In a car, soot (carbon) is produced as a result of VERY incomplete combustion (typically due to too much fuel being delivered for the amount of oxygen drawn into the engine). Soot is the first oxidation state up from that of the fuel itself. Carbon monoxide is also a product of incomplete combustion, but is one step higher oxidation state than that of soot. Complete combustion produces CO2, which has the highest resulting oxidation state resulting from combustion.
The optimum amount of fuel to be delivered into the engine depends on many things, and is nowdays controlled by computer. The computer monitors many things such as coolant temp, manifold air temp, throttle position, engine RPM, manifold vacuum, barometric pressure, oxygen sensor, more and makes a programmed deterimination of the injector pulse width required to deliver the correct amount of fuel at any given moment. This calculation and adjustment is done many times each second. The production of soot indicates the failure of the fuel control system to provide the correct amount of fuel (at some point).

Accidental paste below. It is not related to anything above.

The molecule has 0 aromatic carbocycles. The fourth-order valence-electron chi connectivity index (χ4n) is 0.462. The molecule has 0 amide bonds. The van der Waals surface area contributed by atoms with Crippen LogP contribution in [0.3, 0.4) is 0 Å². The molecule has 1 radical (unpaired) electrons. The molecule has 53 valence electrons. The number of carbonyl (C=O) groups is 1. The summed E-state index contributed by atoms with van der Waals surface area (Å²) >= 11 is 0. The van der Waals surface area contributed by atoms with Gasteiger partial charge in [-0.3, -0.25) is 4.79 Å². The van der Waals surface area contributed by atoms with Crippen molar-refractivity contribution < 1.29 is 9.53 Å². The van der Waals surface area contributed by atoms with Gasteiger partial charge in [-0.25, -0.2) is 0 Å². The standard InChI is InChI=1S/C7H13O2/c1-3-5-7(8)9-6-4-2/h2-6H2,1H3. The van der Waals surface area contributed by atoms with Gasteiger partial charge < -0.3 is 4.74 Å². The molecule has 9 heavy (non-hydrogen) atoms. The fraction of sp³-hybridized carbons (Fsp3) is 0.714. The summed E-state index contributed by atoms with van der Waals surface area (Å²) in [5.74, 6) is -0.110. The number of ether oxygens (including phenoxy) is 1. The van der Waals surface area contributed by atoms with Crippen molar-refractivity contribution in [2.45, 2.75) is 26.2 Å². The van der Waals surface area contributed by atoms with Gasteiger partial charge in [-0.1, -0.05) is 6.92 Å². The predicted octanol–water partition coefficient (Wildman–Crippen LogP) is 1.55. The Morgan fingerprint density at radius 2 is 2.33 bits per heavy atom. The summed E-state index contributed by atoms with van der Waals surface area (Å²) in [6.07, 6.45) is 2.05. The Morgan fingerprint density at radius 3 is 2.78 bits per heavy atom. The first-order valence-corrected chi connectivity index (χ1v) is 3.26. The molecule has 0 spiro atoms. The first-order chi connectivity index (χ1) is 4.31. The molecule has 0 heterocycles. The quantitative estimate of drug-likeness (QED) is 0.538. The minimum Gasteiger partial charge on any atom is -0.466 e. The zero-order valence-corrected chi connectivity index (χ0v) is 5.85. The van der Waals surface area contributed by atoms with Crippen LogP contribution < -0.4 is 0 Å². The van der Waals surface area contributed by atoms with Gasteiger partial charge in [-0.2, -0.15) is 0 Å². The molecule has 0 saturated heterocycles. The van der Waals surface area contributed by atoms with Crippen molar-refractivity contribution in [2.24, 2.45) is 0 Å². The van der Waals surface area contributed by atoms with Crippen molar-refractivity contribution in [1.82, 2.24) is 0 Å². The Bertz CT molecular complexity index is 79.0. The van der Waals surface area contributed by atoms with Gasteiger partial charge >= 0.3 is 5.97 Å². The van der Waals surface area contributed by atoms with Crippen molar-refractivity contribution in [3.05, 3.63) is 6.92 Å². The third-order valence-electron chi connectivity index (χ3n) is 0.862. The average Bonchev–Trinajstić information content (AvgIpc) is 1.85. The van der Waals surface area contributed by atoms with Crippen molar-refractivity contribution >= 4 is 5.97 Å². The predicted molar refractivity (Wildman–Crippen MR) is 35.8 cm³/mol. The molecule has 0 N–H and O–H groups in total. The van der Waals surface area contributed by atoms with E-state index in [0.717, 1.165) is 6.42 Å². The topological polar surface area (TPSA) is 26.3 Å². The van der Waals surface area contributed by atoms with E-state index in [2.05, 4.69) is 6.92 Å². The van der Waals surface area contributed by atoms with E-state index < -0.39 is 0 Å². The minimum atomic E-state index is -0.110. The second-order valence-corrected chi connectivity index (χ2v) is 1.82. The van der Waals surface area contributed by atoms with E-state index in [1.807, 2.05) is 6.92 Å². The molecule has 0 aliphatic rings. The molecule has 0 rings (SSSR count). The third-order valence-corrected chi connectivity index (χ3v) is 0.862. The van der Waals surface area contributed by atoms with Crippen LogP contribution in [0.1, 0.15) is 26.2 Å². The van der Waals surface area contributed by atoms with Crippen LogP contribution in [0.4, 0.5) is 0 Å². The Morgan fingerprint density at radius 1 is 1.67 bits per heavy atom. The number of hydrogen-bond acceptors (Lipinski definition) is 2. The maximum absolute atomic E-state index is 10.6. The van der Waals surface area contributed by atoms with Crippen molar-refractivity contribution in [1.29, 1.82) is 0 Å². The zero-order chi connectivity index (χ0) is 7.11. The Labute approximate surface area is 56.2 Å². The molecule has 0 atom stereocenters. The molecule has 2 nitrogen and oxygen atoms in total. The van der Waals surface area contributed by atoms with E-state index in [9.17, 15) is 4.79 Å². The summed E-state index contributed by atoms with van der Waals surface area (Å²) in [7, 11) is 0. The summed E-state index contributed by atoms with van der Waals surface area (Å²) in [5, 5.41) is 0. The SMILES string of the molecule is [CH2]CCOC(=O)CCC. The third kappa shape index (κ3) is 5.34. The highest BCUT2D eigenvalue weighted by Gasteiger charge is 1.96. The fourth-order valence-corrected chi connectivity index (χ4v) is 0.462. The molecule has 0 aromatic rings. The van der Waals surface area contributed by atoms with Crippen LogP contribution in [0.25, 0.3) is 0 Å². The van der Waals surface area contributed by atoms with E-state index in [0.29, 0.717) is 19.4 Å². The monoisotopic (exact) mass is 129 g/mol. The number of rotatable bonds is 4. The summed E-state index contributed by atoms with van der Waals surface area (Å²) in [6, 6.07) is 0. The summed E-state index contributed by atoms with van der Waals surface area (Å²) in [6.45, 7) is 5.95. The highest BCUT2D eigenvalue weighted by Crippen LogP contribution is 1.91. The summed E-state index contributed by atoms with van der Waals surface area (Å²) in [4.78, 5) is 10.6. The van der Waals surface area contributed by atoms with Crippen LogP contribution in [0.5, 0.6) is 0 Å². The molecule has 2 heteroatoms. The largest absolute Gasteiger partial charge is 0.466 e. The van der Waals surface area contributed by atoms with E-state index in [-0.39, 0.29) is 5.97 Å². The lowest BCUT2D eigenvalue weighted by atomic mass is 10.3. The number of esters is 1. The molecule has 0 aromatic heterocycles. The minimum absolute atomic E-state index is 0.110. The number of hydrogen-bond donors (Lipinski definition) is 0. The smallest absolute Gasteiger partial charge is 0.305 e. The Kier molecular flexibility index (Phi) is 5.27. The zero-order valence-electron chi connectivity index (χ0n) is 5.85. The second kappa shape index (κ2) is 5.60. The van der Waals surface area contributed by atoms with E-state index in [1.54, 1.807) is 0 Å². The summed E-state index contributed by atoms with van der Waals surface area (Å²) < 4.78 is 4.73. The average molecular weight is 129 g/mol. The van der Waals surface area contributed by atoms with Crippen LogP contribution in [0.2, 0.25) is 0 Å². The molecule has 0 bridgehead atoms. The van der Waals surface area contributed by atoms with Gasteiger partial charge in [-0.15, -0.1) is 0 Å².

A little soot is normal, as fuel control systems are not perfect. Cars that are driven for longer distances tend have exhaust streams of higher temps and burn more of the soot out of the exhaust.
Excessive soot/black smoke, coupled with poor mileage is a slam-dunk that the fuel delivery/fuel control system is working improperly. This could be due to failure of any of the input sensors or ECU, as well as fuel delivery hardware such as fuel pump/pressure regulator/fuel injectors. Fuel delivery problems with newer cars usually turn out to be related to input sensors.
Sounds to me like the car in question here has a legit problem, unless it is being driven very hard. Full throttle and during initial warm-up of the vehicle are the only times the engne doesn't have closed-loop (O2 sensor feedback) control of the fuel delivery.